“We are not separate from the earth, nor anything in it or on it. We need to uplift everyone and everything… uplift from meaninglessness.” I wish I had said that. A man named Louis Savary did, expanding on the thought of the Jesuit mystic Teilhard de Chardin. Chardin, Savary, Pope Francis along with convinced pioneers from many nations and academic disciplines urge people to renew the face of the Earth. We must do all we can to promote sustainable development, human ecology and a slowing of climate change. Pope Francis, speaking to an audience earlier this year, made an important connection for believers in our creative God: "A Christian who does not protect creation, who does not let it grow, is a Christian who does not care about the work of God.” It is not enough to buy environmentally friendly products and recycle, although these help. We need to dig deep, as it were, into the profound aspects of change and collective human discipline and harness our collective efforts so as hand over to future generations a treasured earth.
2015 will be a year of information, affirmation and action by many individuals and groups spurring on a common effort on behalf of our earth. Pope Francis’ encyclical on the environment is due out this summer. He will also address the UN in September on this compelling issue in its multiple dimensions. The Milan Expo on Sustainability will focus world attention on the work before us. A Vatican Summit of the World’s Religions will add weight to the discussion, because, as the Earth Day Network holds, “faith leaders have been a driving force behind the most important and successful social movements.” Google The Earth Charter and see the work that has been I progress since the 1992 Rio Summit to develop a cohesive, clear set of goals to undergird efforts to treasure the earth. Here is a sampling of it’s core elements. Use them to guide your own thinking as we celebrate the 45th annual EARTH DAY on April 22nd:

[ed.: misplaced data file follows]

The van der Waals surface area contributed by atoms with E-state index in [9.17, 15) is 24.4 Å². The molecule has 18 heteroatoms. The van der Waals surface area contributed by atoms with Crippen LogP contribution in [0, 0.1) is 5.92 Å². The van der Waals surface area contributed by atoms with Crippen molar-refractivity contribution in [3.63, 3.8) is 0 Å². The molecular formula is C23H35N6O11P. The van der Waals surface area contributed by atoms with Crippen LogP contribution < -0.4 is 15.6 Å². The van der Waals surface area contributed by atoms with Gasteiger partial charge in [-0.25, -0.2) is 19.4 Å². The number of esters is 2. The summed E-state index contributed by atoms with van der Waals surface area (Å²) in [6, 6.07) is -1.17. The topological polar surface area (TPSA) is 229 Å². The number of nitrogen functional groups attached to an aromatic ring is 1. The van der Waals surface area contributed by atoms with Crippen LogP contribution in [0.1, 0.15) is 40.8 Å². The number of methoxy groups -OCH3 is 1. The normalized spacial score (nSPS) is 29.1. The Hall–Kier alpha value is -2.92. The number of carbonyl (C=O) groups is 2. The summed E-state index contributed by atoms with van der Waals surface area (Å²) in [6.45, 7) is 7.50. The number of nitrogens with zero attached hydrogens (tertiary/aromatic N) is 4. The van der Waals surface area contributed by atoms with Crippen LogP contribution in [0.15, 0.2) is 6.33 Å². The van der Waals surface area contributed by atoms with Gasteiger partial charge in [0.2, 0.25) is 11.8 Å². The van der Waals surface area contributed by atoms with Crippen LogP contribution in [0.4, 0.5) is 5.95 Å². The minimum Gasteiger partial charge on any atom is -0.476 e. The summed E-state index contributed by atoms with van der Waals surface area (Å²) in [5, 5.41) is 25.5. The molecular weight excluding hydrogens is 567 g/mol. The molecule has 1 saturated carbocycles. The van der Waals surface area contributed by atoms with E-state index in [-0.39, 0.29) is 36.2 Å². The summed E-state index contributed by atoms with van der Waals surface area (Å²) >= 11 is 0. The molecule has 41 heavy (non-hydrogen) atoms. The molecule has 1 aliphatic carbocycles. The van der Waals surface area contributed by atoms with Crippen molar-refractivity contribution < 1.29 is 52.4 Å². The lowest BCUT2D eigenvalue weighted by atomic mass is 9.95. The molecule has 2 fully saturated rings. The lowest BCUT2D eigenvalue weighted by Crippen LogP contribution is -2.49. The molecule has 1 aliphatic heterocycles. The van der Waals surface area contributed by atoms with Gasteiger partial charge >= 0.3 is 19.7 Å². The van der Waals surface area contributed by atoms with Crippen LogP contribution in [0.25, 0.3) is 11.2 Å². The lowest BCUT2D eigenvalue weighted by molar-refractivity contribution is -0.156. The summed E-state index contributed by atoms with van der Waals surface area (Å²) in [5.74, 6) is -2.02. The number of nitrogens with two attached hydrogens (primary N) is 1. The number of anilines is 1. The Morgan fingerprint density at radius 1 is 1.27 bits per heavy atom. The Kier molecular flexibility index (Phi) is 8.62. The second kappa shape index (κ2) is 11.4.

1. Respect Earth and life in all its diversity.
2. Care for the community with understanding compassion and love.
3. Protect and restore the integrity of Earth’s ecological systems, with special concern for biological diversity and the natural processes that sustain life.
4. Adopt patterns of production, consumption, and reproduction that safeguard Earth’s regenerative capacities, human rights, and community well –being.
5. Eradicate poverty as an ethical, social, and environmental imperative.
6. Strengthen democratic institutions at all levels, and provide transparency and accountability in governance, inclusive participation in decision making, and access to justice.
7. Treat all living beings with respect and consideration.
8. Promote a culture of tolerance, non-violence and peace.
There are eight more points of this breadth and scope. Each sets forth objectives to make these goals reachable.
Gasp! You can’t. I can’t. But together we can move in this direction which is, if we think about it an outline of what the Kingdom of God will be like in its completion.
~Sister Joan Sobala